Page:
Blood Pressure Variability and Heart Rate Variability as New Risk Factors of Cardiovascular Disease among Apparently Healthy People

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Authors: J. Siegelova, M. Pohanka, J. Dusek, L. Dunklerova, A. Havelkova, P. Dobsak, and G. Cornelissen
Page Range: 177-182
Published in: World Heart Journal, 15#3 (2023)
ISSN: 1556-4002

Table of Contents

ABSTRACT

Using ambulatory blood pressure monitoring (ABPM), Franz Halberg and Germaine Cornelissen showed the need to account for day-to-day changes of blood pressure (BP) and heart rate (HR) and the necessity for circadian assessment of the hour-to-hour variability in cardiovascular parameters. Together with the Halberg Chronobiology Center at the University of Minnesota, we participate in the international project on the BIOsphere and the COSmos (BIOCOS). This presentation adds new results to the BIOCOS project [1, 2]. In the guidelines for diagnoses of hypertension, fixed limits of 140/90 mmHg (systolic/diastolic BP) were used to diagnose hypertension in all adults 18 years and older. The circadian rhythm in BP was thought to primarily reflect the rest-activity schedule rather than being partly endogenous [2]. While this is no longer the case, ABPM is still restricted to “special cases”, often limited to 24 hours. Evidence is presented herein for the need to routinely screen for BP and HR variability, and for continued monitoring in patients in need of treatment. According to a consensus meeting held at St. Anna Hospital, Masaryk Univesity, Brno, Czech Republic in 2008, Franz Halberg with Germaine Cornelissen, Thomas Kenner, Bohumil Fiser, Jarmila Siegelova and others proclaimed Vascular Variability Disorders. Vascular Variability Disorders (VVDs) – MESOR hypertension, circadian hyper-amplitude-tension (CHAT), excessive pulse pressure, deficient heart rate variability and deviation of the circadian period or phase from norms – are best determined based on 7-day/24-hour ABPM [3-9]. The 24-hour BP profile tends to weaken with advancing age. This paper aims to assess 24-hour profiles of BP and HR, and their variation as a function of age, based on 7-day/24-hour ABPM.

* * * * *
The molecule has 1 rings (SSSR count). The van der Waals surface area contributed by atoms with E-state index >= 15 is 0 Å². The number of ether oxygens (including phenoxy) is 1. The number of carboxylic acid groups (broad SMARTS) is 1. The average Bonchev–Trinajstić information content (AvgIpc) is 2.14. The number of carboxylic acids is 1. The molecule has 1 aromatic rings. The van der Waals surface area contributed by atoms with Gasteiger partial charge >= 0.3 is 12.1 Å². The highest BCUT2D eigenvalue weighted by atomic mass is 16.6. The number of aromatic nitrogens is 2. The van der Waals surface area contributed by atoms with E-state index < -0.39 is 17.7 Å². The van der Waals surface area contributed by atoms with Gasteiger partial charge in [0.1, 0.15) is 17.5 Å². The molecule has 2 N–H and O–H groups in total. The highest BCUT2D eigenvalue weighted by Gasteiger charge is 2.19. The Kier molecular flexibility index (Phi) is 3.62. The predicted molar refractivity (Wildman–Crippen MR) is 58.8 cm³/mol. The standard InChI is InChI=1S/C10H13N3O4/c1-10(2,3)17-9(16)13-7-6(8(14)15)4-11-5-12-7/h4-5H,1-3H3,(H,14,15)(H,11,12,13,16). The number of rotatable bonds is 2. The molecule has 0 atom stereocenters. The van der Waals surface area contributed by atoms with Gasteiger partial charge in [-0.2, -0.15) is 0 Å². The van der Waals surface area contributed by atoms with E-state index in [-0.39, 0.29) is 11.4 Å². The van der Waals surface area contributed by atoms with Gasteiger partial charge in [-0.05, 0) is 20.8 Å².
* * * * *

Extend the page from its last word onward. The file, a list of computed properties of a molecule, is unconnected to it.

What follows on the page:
Keywords: blood pressure, circadian rhythm, 7-day/24-hour ambulatory blood pressure monitoring, clinically healthy people

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